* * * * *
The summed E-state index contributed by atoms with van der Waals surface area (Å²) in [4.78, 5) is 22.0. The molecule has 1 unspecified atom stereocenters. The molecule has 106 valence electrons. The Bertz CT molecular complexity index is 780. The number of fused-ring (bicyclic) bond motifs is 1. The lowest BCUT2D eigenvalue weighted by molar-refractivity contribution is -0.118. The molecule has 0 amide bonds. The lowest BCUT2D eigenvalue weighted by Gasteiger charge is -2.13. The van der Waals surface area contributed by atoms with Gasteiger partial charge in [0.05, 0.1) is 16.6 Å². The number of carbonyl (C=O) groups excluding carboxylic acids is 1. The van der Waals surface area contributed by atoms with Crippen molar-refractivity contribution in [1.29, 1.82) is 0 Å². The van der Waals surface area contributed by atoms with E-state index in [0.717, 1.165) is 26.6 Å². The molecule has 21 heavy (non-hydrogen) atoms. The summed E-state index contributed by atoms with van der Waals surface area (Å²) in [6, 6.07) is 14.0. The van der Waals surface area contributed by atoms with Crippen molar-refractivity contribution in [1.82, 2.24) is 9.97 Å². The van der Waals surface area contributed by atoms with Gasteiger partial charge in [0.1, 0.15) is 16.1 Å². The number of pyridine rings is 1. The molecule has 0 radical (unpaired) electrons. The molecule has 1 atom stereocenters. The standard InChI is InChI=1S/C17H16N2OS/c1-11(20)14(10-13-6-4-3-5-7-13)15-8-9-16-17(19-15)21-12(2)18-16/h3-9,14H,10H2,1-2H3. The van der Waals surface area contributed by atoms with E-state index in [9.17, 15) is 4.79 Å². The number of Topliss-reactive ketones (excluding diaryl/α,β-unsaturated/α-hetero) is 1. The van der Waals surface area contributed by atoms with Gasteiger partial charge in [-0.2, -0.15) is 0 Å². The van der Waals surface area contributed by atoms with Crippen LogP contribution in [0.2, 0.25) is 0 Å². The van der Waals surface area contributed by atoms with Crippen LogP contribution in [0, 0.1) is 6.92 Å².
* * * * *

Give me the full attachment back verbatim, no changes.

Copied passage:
The summed E-state index contributed by atoms with van der Waals surface area (Å²) in [4.78, 5) is 22.0. The molecule has 1 unspecified atom stereocenters. The molecule has 106 valence electrons. The Bertz CT molecular complexity index is 780. The number of fused-ring (bicyclic) bond motifs is 1. The lowest BCUT2D eigenvalue weighted by molar-refractivity contribution is -0.118. The molecule has 0 amide bonds. The lowest BCUT2D eigenvalue weighted by Gasteiger charge is -2.13. The van der Waals surface area contributed by atoms with Gasteiger partial charge in [0.05, 0.1) is 16.6 Å². The number of carbonyl (C=O) groups excluding carboxylic acids is 1. The van der Waals surface area contributed by atoms with Crippen molar-refractivity contribution in [1.29, 1.82) is 0 Å². The van der Waals surface area contributed by atoms with E-state index in [0.717, 1.165) is 26.6 Å². The molecule has 21 heavy (non-hydrogen) atoms. The summed E-state index contributed by atoms with van der Waals surface area (Å²) in [6, 6.07) is 14.0. The van der Waals surface area contributed by atoms with Crippen molar-refractivity contribution in [1.82, 2.24) is 9.97 Å². The van der Waals surface area contributed by atoms with Gasteiger partial charge in [0.1, 0.15) is 16.1 Å². The number of pyridine rings is 1. The molecule has 0 radical (unpaired) electrons. The molecule has 1 atom stereocenters. The standard InChI is InChI=1S/C17H16N2OS/c1-11(20)14(10-13-6-4-3-5-7-13)15-8-9-16-17(19-15)21-12(2)18-16/h3-9,14H,10H2,1-2H3. The van der Waals surface area contributed by atoms with E-state index in [9.17, 15) is 4.79 Å². The number of Topliss-reactive ketones (excluding diaryl/α,β-unsaturated/α-hetero) is 1. The van der Waals surface area contributed by atoms with Gasteiger partial charge in [-0.2, -0.15) is 0 Å². The van der Waals surface area contributed by atoms with Crippen LogP contribution in [0.2, 0.25) is 0 Å². The van der Waals surface area contributed by atoms with Crippen LogP contribution in [0, 0.1) is 6.92 Å².